Thailand – Australia – United Kingdom

Big Blue Tech: West Coast Wrecks


Expeditions are about logistics, equipment, gas, support and diving. Finding the best wrecks and then taking you to them.

Recently described by Bruce Konefe as being “the new technical frontier“, Thailand has numerous world class sites for divers of all standards, making it an underwater adventure paradise. Some wrecks still remain unidentified and all sit just as they sank. Huge freighters, POW ships, drill ships, tankers, munitions carriers and even a US WWII submarine can be counted amongst the historical wrecks littering Thailand, The Andaman and South China Sea’s. All the wrecks listed have been located over the last five years and are truly untouched.

The museum provides a rich glimpse of the archeological riches of Thai waters, but it is probably the Kingdom’s natural treasures that are proving a greater test of diving skills. Thailand has a growing reputation among cave divers due largely to the limestone caves found all along its western coast in the Andaman Sea and mainland thailand.


Sun Shine 1

“Large Cargo Wreck

The cargo ship is 130m long and 15-20m wide, lying in the sand on its starboard side at a depth of 93m. The actual origin unfortunately is still unknown, however, from pieces recovered, it’s presume to have originated in Europe, possibly even in Germany. Sight is very good, protected by currents, water temperatures lie around 20°C, allowing a dive to be an extraordinary experience.

Even though the position of the wreck is rather deep , the wreck promises a demanding dive requiring sophisticated levels of experience.

Day trips and private charter available.

Discovered By: Deep Blue Divers, 2006

Diver Level: Hypoxic Trimix or CCR

Availability: October – May

Frequency: Visited once a month or more.


HMS Vestal

“The last British Royal Naval vessel sunk during WWII”

The Vestal was a British Minesweeper of Algerine Class. Actually the very last Royal Naval vessel sunk during WWII. The identification is now 100% confirmed as the bell has been located and positively identifies the vessel.

Algerine Class ship displaced 990 tons for a length of 65m. The motors where steam engines that could give a maximum speed of 16 knots. The armament was made of one 4 inch canon, 4 20mm canons and a Hedgehog mortar. The crew was made of 8 officers and a crew of 99.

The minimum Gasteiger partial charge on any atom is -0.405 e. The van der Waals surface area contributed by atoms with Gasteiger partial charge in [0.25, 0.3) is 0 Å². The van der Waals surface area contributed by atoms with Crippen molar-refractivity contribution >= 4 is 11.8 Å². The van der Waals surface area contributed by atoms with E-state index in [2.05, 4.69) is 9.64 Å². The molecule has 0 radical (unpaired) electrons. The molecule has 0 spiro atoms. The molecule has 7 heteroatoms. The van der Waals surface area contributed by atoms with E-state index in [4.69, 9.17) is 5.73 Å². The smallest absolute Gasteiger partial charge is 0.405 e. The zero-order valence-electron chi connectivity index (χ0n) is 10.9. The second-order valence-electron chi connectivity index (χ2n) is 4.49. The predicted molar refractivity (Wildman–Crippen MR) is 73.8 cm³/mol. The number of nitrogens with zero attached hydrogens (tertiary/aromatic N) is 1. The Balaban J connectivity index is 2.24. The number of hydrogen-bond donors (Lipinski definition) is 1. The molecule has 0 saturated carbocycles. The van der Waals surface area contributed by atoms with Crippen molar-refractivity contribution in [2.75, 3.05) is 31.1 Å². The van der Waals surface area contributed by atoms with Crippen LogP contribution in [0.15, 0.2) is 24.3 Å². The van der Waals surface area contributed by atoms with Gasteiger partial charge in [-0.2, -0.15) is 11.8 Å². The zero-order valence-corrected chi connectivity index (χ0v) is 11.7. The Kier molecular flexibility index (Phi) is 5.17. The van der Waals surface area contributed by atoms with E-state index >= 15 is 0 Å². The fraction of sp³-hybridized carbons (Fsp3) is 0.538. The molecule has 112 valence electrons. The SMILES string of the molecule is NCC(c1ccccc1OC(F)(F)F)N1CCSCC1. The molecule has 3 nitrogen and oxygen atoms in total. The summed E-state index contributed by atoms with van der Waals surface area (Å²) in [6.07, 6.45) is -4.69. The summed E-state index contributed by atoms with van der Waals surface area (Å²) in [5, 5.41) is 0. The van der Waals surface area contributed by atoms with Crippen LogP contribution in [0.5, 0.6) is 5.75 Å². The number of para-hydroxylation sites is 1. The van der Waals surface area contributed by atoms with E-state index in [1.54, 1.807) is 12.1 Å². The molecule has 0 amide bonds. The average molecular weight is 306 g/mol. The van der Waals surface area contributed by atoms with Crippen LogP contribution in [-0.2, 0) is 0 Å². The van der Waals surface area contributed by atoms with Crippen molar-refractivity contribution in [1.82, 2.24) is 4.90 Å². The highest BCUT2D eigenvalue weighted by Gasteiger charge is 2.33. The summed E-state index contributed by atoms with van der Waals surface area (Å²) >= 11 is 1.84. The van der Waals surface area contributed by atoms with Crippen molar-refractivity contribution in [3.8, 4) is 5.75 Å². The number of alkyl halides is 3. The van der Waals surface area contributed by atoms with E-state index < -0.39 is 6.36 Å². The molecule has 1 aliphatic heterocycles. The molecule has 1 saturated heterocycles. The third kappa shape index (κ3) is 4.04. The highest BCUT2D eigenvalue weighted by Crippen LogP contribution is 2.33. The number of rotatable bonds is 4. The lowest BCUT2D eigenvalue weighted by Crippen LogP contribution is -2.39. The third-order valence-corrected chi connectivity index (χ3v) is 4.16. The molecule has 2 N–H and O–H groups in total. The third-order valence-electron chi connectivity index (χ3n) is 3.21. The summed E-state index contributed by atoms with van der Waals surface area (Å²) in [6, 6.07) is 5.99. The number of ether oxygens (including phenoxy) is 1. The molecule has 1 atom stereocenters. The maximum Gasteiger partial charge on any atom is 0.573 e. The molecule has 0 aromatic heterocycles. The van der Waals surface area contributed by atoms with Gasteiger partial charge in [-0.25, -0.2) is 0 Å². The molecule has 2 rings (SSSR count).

The Vestal was hit by a Japanese Kamikaze plane and finally scuttled due to extensive damage on the 24th of July 1945. The ship now lies in 72m of water flat on its keel on a sandy seabed. The dive is a spectacular one. The amount of fish surrounding the wreck is fantastic.

Day trips and private charter available.

Discovered By: Deep Blue Divers, 2006

Diver Level: Normoxic Trimix or CCR

Availability: October – May

Frequency: Visited once a month or more.


The SS Petaling

“Small Cargo Ship”


This seems to be a small cargo ship of an overall length of about 40m. Recently a team found a plate of the shipyard and we can now presume that it’s the wreck of the Petaling.

The story says that it was sunk by a British submarine cruising the coasts of Phuket. The crew that survived the attack ended up drifting down to Kata Noi Beach, deported by strong currents.

The vessel now lies off Kata Beach in 58m of water, flat on its keel with a slight list to port.

The status of the ship is now pretty broken down. This wreck has a number of portholes lying around it that do not match the actual size of the boat. Like most of the wrecks, this one has been colonized by schools of fish, Morey eels now live in the numerous cavity’s, and it’s not rare to spot rays lying on the surrounding seabed.

Day trips and private charter available.

Discovered By: Fred Evans, 2002

Diver Level: Technical Diver

Availability: October – May

Frequency: Visited once a month or more.


HMS Squirrel

“British Minesweeper”

The HMS Vestal was thought to have been located back in 2002, recent identification of what was thought to be the sister ship turned out to be in-fact the HMS Vestal.

The wreck site we have been visiting for the last few year is in-fact confirmed as the HMS Squirrel as the bell of HMS Vestal was recovered and returned to the British Navy. This now clears up any confusion between the exact location of the two minesweepers.

Dives are challenging but rewarding for those willing to hit the wrecks. Advanced Trimix certifications are required for diving on the minesweepers.

Because it is known that lives were lost during the sinking, the site should be treated as a war grave and accordingly penetration of the wreck or the lifting of souvenirs is strictly forbidden.

Day trips and private charter available.

Discovered By: Deep Blue Divers, 2002

Diver Level: Advanced Trimix

Availability: October – May

Frequency: Visited once a month or more.

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